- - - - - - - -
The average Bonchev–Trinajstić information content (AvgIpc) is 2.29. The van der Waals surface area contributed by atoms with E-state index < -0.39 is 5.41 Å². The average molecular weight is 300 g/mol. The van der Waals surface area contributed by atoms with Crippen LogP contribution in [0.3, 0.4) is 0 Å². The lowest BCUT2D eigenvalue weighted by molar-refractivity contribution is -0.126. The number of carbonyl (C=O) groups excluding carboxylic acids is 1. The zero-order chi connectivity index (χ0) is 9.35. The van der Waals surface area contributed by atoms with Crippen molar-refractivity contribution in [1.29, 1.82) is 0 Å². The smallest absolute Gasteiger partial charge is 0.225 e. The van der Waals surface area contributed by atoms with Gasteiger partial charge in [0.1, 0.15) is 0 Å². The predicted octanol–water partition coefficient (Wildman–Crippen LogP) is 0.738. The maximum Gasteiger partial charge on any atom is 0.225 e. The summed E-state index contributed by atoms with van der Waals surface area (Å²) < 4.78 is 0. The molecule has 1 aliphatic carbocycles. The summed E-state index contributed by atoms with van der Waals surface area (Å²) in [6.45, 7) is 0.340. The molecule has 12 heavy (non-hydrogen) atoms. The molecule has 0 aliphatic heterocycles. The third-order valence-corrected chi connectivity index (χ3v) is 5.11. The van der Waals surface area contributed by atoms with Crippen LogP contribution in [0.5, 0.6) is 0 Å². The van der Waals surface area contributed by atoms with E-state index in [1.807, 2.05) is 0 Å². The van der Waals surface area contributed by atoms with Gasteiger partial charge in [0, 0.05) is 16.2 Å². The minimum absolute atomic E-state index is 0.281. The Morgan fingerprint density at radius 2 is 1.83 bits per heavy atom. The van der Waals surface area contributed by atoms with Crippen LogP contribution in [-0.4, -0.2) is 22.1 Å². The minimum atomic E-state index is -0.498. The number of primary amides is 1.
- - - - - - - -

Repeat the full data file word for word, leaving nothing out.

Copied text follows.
The average Bonchev–Trinajstić information content (AvgIpc) is 2.29. The van der Waals surface area contributed by atoms with E-state index < -0.39 is 5.41 Å². The average molecular weight is 300 g/mol. The van der Waals surface area contributed by atoms with Crippen LogP contribution in [0.3, 0.4) is 0 Å². The lowest BCUT2D eigenvalue weighted by molar-refractivity contribution is -0.126. The number of carbonyl (C=O) groups excluding carboxylic acids is 1. The zero-order chi connectivity index (χ0) is 9.35. The van der Waals surface area contributed by atoms with Crippen molar-refractivity contribution in [1.29, 1.82) is 0 Å². The smallest absolute Gasteiger partial charge is 0.225 e. The van der Waals surface area contributed by atoms with Gasteiger partial charge in [0.1, 0.15) is 0 Å². The predicted octanol–water partition coefficient (Wildman–Crippen LogP) is 0.738. The maximum Gasteiger partial charge on any atom is 0.225 e. The summed E-state index contributed by atoms with van der Waals surface area (Å²) < 4.78 is 0. The molecule has 1 aliphatic carbocycles. The summed E-state index contributed by atoms with van der Waals surface area (Å²) in [6.45, 7) is 0.340. The molecule has 12 heavy (non-hydrogen) atoms. The molecule has 0 aliphatic heterocycles. The third-order valence-corrected chi connectivity index (χ3v) is 5.11. The van der Waals surface area contributed by atoms with Crippen LogP contribution in [0.5, 0.6) is 0 Å². The van der Waals surface area contributed by atoms with E-state index in [1.807, 2.05) is 0 Å². The van der Waals surface area contributed by atoms with Gasteiger partial charge in [0, 0.05) is 16.2 Å². The minimum absolute atomic E-state index is 0.281. The Morgan fingerprint density at radius 2 is 1.83 bits per heavy atom. The van der Waals surface area contributed by atoms with Crippen LogP contribution in [-0.4, -0.2) is 22.1 Å². The minimum atomic E-state index is -0.498. The number of primary amides is 1.